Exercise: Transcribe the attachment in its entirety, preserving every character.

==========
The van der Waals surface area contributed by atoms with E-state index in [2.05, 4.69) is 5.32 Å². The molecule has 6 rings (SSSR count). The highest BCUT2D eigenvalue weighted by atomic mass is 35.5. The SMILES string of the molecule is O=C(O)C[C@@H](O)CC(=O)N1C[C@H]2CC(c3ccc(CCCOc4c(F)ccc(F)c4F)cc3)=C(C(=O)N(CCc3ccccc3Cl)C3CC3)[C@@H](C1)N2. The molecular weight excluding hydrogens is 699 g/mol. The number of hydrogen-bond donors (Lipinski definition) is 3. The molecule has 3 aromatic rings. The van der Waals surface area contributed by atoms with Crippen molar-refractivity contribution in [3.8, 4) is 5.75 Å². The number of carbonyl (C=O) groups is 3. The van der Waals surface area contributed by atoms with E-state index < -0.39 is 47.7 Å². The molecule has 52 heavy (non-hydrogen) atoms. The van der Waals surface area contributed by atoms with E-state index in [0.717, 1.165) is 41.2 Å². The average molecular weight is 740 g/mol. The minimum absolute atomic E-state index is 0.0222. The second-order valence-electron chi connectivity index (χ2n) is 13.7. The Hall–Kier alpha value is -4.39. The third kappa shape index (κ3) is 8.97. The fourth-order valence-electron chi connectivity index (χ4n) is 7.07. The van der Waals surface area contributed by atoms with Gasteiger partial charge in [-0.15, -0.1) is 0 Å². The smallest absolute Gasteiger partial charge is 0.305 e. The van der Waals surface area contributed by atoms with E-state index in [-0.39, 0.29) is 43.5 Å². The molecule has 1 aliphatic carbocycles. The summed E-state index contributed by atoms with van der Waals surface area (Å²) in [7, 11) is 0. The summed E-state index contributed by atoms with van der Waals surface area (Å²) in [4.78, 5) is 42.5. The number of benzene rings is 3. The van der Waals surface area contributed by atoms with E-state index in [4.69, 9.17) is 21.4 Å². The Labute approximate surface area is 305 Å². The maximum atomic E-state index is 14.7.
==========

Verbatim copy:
The van der Waals surface area contributed by atoms with E-state index in [2.05, 4.69) is 5.32 Å². The molecule has 6 rings (SSSR count). The highest BCUT2D eigenvalue weighted by atomic mass is 35.5. The SMILES string of the molecule is O=C(O)C[C@@H](O)CC(=O)N1C[C@H]2CC(c3ccc(CCCOc4c(F)ccc(F)c4F)cc3)=C(C(=O)N(CCc3ccccc3Cl)C3CC3)[C@@H](C1)N2. The molecular weight excluding hydrogens is 699 g/mol. The number of hydrogen-bond donors (Lipinski definition) is 3. The molecule has 3 aromatic rings. The van der Waals surface area contributed by atoms with Crippen molar-refractivity contribution in [3.8, 4) is 5.75 Å². The number of carbonyl (C=O) groups is 3. The van der Waals surface area contributed by atoms with E-state index < -0.39 is 47.7 Å². The molecule has 52 heavy (non-hydrogen) atoms. The van der Waals surface area contributed by atoms with E-state index in [0.717, 1.165) is 41.2 Å². The average molecular weight is 740 g/mol. The minimum absolute atomic E-state index is 0.0222. The second-order valence-electron chi connectivity index (χ2n) is 13.7. The Hall–Kier alpha value is -4.39. The third kappa shape index (κ3) is 8.97. The fourth-order valence-electron chi connectivity index (χ4n) is 7.07. The van der Waals surface area contributed by atoms with Gasteiger partial charge in [-0.15, -0.1) is 0 Å². The smallest absolute Gasteiger partial charge is 0.305 e. The van der Waals surface area contributed by atoms with E-state index in [-0.39, 0.29) is 43.5 Å². The molecule has 1 aliphatic carbocycles. The summed E-state index contributed by atoms with van der Waals surface area (Å²) in [7, 11) is 0. The summed E-state index contributed by atoms with van der Waals surface area (Å²) in [4.78, 5) is 42.5. The number of benzene rings is 3. The van der Waals surface area contributed by atoms with E-state index in [4.69, 9.17) is 21.4 Å². The Labute approximate surface area is 305 Å². The maximum atomic E-state index is 14.7.